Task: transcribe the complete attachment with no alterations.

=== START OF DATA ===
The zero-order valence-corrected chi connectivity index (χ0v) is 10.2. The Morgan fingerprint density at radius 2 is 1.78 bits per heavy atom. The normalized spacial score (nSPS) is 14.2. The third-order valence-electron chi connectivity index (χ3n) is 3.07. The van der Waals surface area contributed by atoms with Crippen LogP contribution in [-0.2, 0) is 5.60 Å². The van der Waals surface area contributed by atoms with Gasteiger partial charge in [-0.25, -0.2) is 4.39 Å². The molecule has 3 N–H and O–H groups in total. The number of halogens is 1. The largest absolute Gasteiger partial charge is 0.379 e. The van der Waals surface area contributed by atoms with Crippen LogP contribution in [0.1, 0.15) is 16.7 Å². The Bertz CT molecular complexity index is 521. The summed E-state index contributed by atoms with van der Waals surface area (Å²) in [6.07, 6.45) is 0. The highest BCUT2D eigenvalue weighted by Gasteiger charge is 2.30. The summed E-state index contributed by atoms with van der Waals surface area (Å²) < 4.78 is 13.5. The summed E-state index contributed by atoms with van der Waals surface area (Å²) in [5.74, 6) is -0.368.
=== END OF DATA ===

The zero-order valence-corrected chi connectivity index (χ0v) is 10.2. The Morgan fingerprint density at radius 2 is 1.78 bits per heavy atom. The normalized spacial score (nSPS) is 14.2. The third-order valence-electron chi connectivity index (χ3n) is 3.07. The van der Waals surface area contributed by atoms with Crippen LogP contribution in [-0.2, 0) is 5.60 Å². The van der Waals surface area contributed by atoms with Gasteiger partial charge in [-0.25, -0.2) is 4.39 Å². The molecule has 3 N–H and O–H groups in total. The number of halogens is 1. The largest absolute Gasteiger partial charge is 0.379 e. The van der Waals surface area contributed by atoms with Crippen LogP contribution in [0.1, 0.15) is 16.7 Å². The Bertz CT molecular complexity index is 521. The summed E-state index contributed by atoms with van der Waals surface area (Å²) in [6.07, 6.45) is 0. The highest BCUT2D eigenvalue weighted by Gasteiger charge is 2.30. The summed E-state index contributed by atoms with van der Waals surface area (Å²) < 4.78 is 13.5. The summed E-state index contributed by atoms with van der Waals surface area (Å²) in [5.74, 6) is -0.368.